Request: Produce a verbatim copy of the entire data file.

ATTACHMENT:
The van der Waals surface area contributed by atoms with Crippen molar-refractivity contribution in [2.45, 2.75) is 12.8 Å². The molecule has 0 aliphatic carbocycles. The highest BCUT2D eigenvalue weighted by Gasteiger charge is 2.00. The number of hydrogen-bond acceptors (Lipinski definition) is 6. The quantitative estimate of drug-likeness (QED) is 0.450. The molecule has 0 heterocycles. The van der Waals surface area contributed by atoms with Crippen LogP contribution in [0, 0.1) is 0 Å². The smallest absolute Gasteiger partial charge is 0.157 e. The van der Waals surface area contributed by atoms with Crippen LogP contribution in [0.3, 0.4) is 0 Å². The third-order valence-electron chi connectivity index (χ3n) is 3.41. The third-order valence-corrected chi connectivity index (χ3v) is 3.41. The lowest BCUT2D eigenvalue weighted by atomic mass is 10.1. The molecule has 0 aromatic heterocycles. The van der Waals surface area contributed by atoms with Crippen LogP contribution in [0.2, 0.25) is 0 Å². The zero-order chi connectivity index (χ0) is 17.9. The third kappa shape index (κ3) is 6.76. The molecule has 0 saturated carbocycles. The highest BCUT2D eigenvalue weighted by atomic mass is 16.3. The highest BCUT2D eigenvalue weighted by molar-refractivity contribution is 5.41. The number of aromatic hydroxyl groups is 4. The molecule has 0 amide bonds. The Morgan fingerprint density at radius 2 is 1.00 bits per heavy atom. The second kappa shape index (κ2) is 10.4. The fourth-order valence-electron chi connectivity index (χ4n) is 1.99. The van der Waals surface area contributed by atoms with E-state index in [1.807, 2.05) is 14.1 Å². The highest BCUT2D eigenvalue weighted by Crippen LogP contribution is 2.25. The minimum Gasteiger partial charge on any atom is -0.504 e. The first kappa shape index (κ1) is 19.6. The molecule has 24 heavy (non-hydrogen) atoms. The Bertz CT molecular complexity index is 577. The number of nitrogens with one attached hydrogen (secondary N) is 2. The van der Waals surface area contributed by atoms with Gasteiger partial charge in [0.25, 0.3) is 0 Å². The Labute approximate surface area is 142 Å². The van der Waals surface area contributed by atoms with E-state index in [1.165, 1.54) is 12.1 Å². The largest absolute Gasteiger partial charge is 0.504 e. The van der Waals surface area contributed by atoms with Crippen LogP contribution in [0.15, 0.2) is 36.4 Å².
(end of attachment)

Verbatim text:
The van der Waals surface area contributed by atoms with Crippen molar-refractivity contribution in [2.45, 2.75) is 12.8 Å². The molecule has 0 aliphatic carbocycles. The highest BCUT2D eigenvalue weighted by Gasteiger charge is 2.00. The number of hydrogen-bond acceptors (Lipinski definition) is 6. The quantitative estimate of drug-likeness (QED) is 0.450. The molecule has 0 heterocycles. The van der Waals surface area contributed by atoms with Crippen LogP contribution in [0, 0.1) is 0 Å². The smallest absolute Gasteiger partial charge is 0.157 e. The van der Waals surface area contributed by atoms with Crippen LogP contribution in [0.3, 0.4) is 0 Å². The third-order valence-electron chi connectivity index (χ3n) is 3.41. The third-order valence-corrected chi connectivity index (χ3v) is 3.41. The lowest BCUT2D eigenvalue weighted by atomic mass is 10.1. The molecule has 0 aromatic heterocycles. The van der Waals surface area contributed by atoms with Crippen LogP contribution in [0.2, 0.25) is 0 Å². The zero-order chi connectivity index (χ0) is 17.9. The third kappa shape index (κ3) is 6.76. The molecule has 0 saturated carbocycles. The highest BCUT2D eigenvalue weighted by atomic mass is 16.3. The highest BCUT2D eigenvalue weighted by molar-refractivity contribution is 5.41. The number of aromatic hydroxyl groups is 4. The molecule has 0 amide bonds. The Morgan fingerprint density at radius 2 is 1.00 bits per heavy atom. The second kappa shape index (κ2) is 10.4. The fourth-order valence-electron chi connectivity index (χ4n) is 1.99. The van der Waals surface area contributed by atoms with E-state index in [1.807, 2.05) is 14.1 Å². The highest BCUT2D eigenvalue weighted by Crippen LogP contribution is 2.25. The minimum Gasteiger partial charge on any atom is -0.504 e. The first kappa shape index (κ1) is 19.6. The molecule has 24 heavy (non-hydrogen) atoms. The Bertz CT molecular complexity index is 577. The number of nitrogens with one attached hydrogen (secondary N) is 2. The van der Waals surface area contributed by atoms with Gasteiger partial charge in [0.25, 0.3) is 0 Å². The Labute approximate surface area is 142 Å². The van der Waals surface area contributed by atoms with E-state index in [1.165, 1.54) is 12.1 Å². The largest absolute Gasteiger partial charge is 0.504 e. The van der Waals surface area contributed by atoms with Crippen LogP contribution in [0.15, 0.2) is 36.4 Å².